On Sunday, White House spokesman Josh Earnest was asked who most influenced President Obama on the Iran deal, and he offered up three names: Undersecretary of State Wendy Sherman, UN Ambassador Samantha Power and National Security Advisor Susan Rice.
“Well, the president — a number of the president’s national security team have been very involved in this. The most public aspects — or those who have been most publicly involved in this process have obviously been the Secretary of State and the Undersecretary of State, Wendy Sherman, who has been our point person for a lot of the P5-plus-1 talks,” Earnest told reporters aboard Air Force One en route to Seattle, where Obama attended DNC and DCCC fundraisers. Sherman used to lead campaigns for the Democratic National Committee long before being named to her key nuclear negotiator post.
“But obviously, Susan Rice and Ambassador Power, in their roles at the United Nations, have been instrumental to all of this. But there are a number of members of the president’s national security team at the White House that have been involved, as well. And they will continue to be involved in that process moving forward,” Earnest said.
When asked for examples of how they’d be involved, Earnest replied, “Nothing that I can share at this point.”
This morning the National Security Council announced that Rice was being sent to Afghanistan to smooth the waters with Afghan President Hamid Karzai.
The 2,500-member Loya Jirga, composed of Afghan tribal leaders and elites, called on Karzi to sign the bilateral security agreement with the U.S., which allows a residual force in the country beyond the 2014 pullout, before the end of this year.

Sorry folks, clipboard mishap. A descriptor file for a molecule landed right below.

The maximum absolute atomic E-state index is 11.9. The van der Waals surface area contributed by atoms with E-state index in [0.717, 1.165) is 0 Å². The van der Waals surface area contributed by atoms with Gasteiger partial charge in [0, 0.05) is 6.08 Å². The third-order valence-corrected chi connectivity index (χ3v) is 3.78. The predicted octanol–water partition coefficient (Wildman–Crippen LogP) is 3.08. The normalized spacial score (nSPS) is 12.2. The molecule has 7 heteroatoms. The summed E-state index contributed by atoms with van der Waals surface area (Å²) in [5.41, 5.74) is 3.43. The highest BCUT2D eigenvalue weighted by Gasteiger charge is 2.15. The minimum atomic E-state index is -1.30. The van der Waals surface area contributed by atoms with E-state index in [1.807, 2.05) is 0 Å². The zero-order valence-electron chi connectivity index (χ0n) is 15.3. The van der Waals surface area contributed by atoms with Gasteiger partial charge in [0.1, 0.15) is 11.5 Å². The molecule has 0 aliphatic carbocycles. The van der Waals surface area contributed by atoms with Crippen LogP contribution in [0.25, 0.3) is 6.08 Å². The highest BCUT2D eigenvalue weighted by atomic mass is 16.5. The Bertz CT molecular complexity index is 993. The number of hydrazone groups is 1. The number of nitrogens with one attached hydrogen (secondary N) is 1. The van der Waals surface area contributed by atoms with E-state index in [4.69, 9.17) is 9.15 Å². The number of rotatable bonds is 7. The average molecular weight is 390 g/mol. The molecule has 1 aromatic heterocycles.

Karzai won’t sign it, though.
Karzai’s term is good for a few more months as presidential elections are on April 5; candidates include some of his starkest opponents and his brother Quayum. As of three preconditions to sign the agreement, Karzai wants “transparent” presidential elections, progress in talks with the Taliban, and a pledge by the U.S. to not raid any more homes.
“If there is one more raid on Afghan homes by U.S. forces, there is no BSA. The U.S. can’t go into our homes from this moment onward,” Karzai told the Loya Jirga.
Washington wants the agreement signed now, but Karzai said he’ll get to it after April elections.
So Obama sent Rice over to Afghanistan to twist Karzai’s arm.
NSC spokeswoman Caitlin Hayden claimed the visit that began Saturday and ends tomorrow is really “a long planned trip to visit our troops and civilians around the holidays, while also assessing the situation on the ground.”
“Afghanistan continues to be one of the United States’ top national security priorities, and this trip is an opportunity for Ambassador Rice to take stock of our efforts and meet with American troops serving in the International Security Assistance Force (ISAF) and our civilians at the U.S. Mission to Afghanistan. On behalf of President Obama, she is thanking the men and women who are away from their families this Thanksgiving and serving in harm’s way,” Hayden said.
“She will hear directly from U.S. troops, diplomats, and development professionals about our efforts as we move toward the responsible conclusion of our combat mission at the end of 2014 and as we continue to strengthen Afghanistan to ensure that it can provide security, governance, and opportunity for its people. Ambassador Rice will also meet with Afghan civil society leaders and Afghan officials, as well as visit U.S.–supported assistance projects.”
The pact with Washington would leave 10,000 to 15,000 U.S. troops in the country after the pullout date spread across nine bases.
“The U.S. insists the deal, which has taken months to negotiate, must be signed before the end of this year in order to secure plans for how many troops will remain in Afghanistan beyond 2014,” Afghanistan’s Tolo News reported.